European Credit Update - January 2015
Following the meeting of its Governing Council on January 22, the European Central Bank (ECB) confirmed the launch of an expanded stimulus program aimed at boosting the eurozone economy. From March onwards, the ECB will buy €60 billion of public and private sector securities per month until at least September 2016, after adding sovereign bonds to its existing purchase schemes for asset-backed securities and covered bonds.
Eurostat figures released on January 30 showed that eurozone consumer prices had dropped by 0.6% - their largest annual decline since July 2009. Similarly in the UK, the Office for National Statistics announced on January 13 that the country’s annual inflation rate had halved to 0.5% in December, its lowest level since May 2000.
Meanwhile, the Swiss National Bank (SNB) abandoned its currency’s cap of 1.2 against the euro on January 15, causing the Swiss franc to soar against the euro and the dollar. The SNB also pushed its key interest rate deeper into negative territory to -0.75%.
In Greece, anti-austerity parties Syriza and Anel joined forces to form a coalition government, following the former’s electoral victory on January 25. New prime minister Alexis Tsipras vowed to renegotiate the country’s debt and revive the economy.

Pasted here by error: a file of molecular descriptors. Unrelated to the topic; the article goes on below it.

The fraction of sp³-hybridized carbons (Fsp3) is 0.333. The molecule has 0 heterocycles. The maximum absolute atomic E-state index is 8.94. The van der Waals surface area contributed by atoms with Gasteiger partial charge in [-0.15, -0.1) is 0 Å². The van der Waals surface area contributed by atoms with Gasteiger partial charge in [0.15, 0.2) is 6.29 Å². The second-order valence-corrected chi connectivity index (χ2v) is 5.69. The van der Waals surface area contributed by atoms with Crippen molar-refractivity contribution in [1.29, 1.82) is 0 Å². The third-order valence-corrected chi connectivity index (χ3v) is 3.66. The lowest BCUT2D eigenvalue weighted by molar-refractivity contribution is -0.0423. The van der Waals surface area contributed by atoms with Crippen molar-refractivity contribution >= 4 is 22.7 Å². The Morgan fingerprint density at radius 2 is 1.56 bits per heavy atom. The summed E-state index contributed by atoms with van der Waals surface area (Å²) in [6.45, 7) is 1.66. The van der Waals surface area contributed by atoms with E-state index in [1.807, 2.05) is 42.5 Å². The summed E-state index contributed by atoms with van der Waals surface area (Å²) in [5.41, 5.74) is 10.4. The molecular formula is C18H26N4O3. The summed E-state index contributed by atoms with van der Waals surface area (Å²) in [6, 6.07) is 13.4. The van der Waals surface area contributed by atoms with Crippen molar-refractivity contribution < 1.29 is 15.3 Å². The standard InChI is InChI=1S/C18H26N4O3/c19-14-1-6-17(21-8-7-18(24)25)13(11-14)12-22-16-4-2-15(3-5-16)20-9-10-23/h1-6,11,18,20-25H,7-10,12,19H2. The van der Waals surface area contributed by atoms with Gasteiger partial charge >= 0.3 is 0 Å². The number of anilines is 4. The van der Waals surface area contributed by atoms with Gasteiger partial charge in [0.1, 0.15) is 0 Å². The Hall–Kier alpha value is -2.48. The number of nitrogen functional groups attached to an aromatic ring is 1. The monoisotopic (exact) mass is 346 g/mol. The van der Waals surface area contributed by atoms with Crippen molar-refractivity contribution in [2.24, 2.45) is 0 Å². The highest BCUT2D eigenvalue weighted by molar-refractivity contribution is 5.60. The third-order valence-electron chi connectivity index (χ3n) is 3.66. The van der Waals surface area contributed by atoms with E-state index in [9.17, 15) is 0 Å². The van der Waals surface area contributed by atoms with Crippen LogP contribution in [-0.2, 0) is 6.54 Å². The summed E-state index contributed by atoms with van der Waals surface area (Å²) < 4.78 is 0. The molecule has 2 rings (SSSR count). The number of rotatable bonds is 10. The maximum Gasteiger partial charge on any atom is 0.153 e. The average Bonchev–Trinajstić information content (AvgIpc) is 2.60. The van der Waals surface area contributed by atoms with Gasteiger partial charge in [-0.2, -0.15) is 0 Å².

CDS on Tradeweb: European credit indices had a volatile start to the year, with Europe and Crossover spreads tightening from 65 bps and 360 bps on January 6 to just below 52 bps and 290 bps on January 26 respectively. Spreads for both indices moved wider as month end approached, closing at 60 bps (Europe) and 326 bps (Crossover) on January 30.
Cash on Tradeweb: Zurich-based Credit Suisse said on January 21 that it had not suffered any “material trading losses”, following the SNB’s decision to remove the Swiss franc’s cap against the euro. The bank re-iterated its October guidance that a 10% move in the euro to the franc could have reduced its profit for the first three quarters of 2014 by 180 million francs. Mid asset swap spreads for its 1.375% 1/22 bond widened by 8 bps to 50 bps over the month.
In London, Canary Wharf owner Songbird accepted a £2.6bn takeover bid from the Qatar Investment Authority and U.S. investor Brookfield Property on January 28. Songbird had rejected the same offer earlier in the month. In the secondary market, the company’s 5.952% 10/37 issue widened by 16 bps from January 2 to January 21, but ended the month in tighter territory at just below 245 bps.